Last week I picked up the bill for an average meal for two with a bottle of wine in a well-regarded but non-Michelin-starred restaurant in the West End. It was just over £400. A few weeks before that, I ordered a pie in a Mayfair restaurant that cost £95. I shared the meal with a slightly bemused German journalist. “It’s good,” he said, “but not £95 good.” In the end, a pie is just a pie.
I couldn’t do the work I do if I didn’t believe that people with money have a right to spend it however they damn well want, but this was something different. In the year to March, food inflation in the UK ran at 19.2 per cent, against a headline figure of 10.1 per cent. This is anecdotal but, as a reviewer, comparing the bills I’m paying weekly, I’m seeing prices in mid-range restaurants rising much faster than that. As a restaurateur, I’m struggling as hard as I can to make price rises manageable. As a reasonably well-informed industry watcher, I’d say the economics of this are ill-understood. But as a punter? Well, just like you, I’m getting that weird vertigo that marketers refer to as “sticker shock”.
The cost of living crisis affects us all, but some of us more than others. Rich people are comparatively immune, while for the less well-off, it’s grindingly miserable. Something similar can be said of businesses. We know there’s suffering in all sectors but, once again, bigger, more established businesses are better able to weather the storm than smaller ones.
We’re also beginning to see that there’s something uniquely grim about the restaurant sector. Many of us were writing before the pandemic about things becoming unsustainable. We’d got to a stage where you couldn’t open a restaurant in London without big investors to cover colossal rents. Restaurants therefore had to be expensive and prestigious and business plans were based on 100 per cent utilisation; full rooms and waiting lists. Staff pay and conditions were less than adequate. The system was bloated and teetering back then, but now everyone is talking about restaurant prices. And while prices, in themselves, might be shocking, there’s an underlying weakness in our febrile food culture which might, ultimately, be even more destructive.
Price inflation, to be sure, is affecting the restaurant sector all over the world. Judging by online chatter, Manhattan is currently appalled by the “$30 martini” and steep rises in the everyday takeaway items that make work possible in the city. But the customer response there seems to remain positive and there is less talk of closures. As one New Yorker put it to me: “Everyone’s complaining, but they’re still going out to eat.”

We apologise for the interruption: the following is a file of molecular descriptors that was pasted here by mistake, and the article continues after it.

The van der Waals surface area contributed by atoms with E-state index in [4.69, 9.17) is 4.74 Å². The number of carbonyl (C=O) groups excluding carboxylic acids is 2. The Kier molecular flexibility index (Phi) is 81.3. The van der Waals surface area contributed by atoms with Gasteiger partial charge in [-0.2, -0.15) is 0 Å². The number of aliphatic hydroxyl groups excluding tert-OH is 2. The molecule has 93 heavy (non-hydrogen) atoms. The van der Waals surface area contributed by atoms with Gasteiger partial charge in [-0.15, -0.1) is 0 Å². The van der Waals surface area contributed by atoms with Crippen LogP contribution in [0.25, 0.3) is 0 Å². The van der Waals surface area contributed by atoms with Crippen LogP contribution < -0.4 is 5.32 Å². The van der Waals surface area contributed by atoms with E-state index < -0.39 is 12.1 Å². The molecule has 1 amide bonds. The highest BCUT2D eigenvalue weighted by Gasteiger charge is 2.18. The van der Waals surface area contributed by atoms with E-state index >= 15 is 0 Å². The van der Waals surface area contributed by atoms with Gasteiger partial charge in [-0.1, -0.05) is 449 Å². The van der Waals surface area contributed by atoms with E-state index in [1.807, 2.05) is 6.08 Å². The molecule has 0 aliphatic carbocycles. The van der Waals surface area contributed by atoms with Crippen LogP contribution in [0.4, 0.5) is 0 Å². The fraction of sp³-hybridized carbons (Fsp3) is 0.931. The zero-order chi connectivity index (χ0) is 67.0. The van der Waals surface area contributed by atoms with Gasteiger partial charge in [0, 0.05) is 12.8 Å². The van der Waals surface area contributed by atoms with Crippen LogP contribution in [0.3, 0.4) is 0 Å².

In Britain, things are significantly less upbeat. For years, most restaurants have worked to a greater or lesser extent on a single fag-packet equation: 30 per cent ingredient costs, 30 per cent wages, 30 per cent overheads and 10 per cent profit. It’s so ingrained in the industry that it’s a kind of Hospo-Catechism. In a recent interview, chef Michel Roux Jr admitted that they’ve removed a £100 lobster and caviar starter from the menu at the two-starred Le Gavroche in London because they “were making less than £10 on each one”. The formula is rough, but also helps to explain why simple ingredient costs, rising everywhere, are only part of the story.
Just as critical are the higher fuel bills next quarter and staff wages rising. Many smaller restaurants haven’t negotiated properly with landlords for the rents they failed to pay during lockdown, nor with lenders over their lockdown recovery loans. We have regular strikes wiping out whole chunks of a night-time economy dependent on commuters and public transport, a work-from-home culture that means many people no longer need to buy lunch, and endless bank holidays — which, though they create a busy weekend, are followed by a crucifyingly flatline week.
What the lockdowns did make apparent is that there’s very little common ground across the hospitality industry. It’s practically impossible to speak for all of us. The restaurant sector I write about is different to the large chains that fund “industry representatives”. There are completely different problems for operations such as Byron or PizzaExpress going through their latest change of private equity ownership and, say, a well-regarded independent, run by a young chef dealing with spiralling costs and trying to stay afloat.
I asked Tom Kerridge, one of the first high-profile chefs in the UK to go very public about raising his prices in the summer of 2021, about his experience. For a couple of weeks back then the media was full of headlines about the “£87 steak and chips” at his “pub”, the Hand and Flowers in Marlow. (To be clear, the Hand and Flowers has a couple of Michelin stars.)
“I knew I would come under fire from certain people,” says Kerridge, “but with overheads, wages and rents all going up I didn’t have any other choice. I’m not afraid of increasing prices, I know the quality of ingredients we are using, the skill set my team all have and I will never undervalue that. On the whole, the public have been very supportive. You don’t have to buy a Bentley, but you understand the craftsmanship that goes into making one.”
Pleasing consumers is only part of the battle, however. This was very clear when I spoke to the head of a small restaurant group, still doing well in the West End and the City, who didn’t want me to use his name in case any of his landlords noticed.
“The problem with the rent market is in most leases, the usual clause is an upward-only rent review, every five years. So that’s a challenge,” he said. “If you look at some locations — the units are predominantly empty and, because landlords want to continue achieving the same kind of high rents, they don’t want their rents to drop.”
There’s an awful sense of “Scylla and Charybdis” about all this. Restaurants caught between fixed rents, rising overheads and squeezed customer budgets — and there might be an even more unpleasant challenge waiting behind the next rock.
Did you ever read Judith Kerr’s 1968 children’s book The Tiger Who Came to Tea? When father comes home to discover that a disturbingly anthropomorphic tiger has eaten all the food and drink in the house, he takes the family to a café for sausage and chips. What is clear in a very sweet way is that “eating out” at the café was an unusual and thrilling experience for a normal family, so Dad did something wonderful and quirky. If you wrote the same story today, he would just order Deliveroo.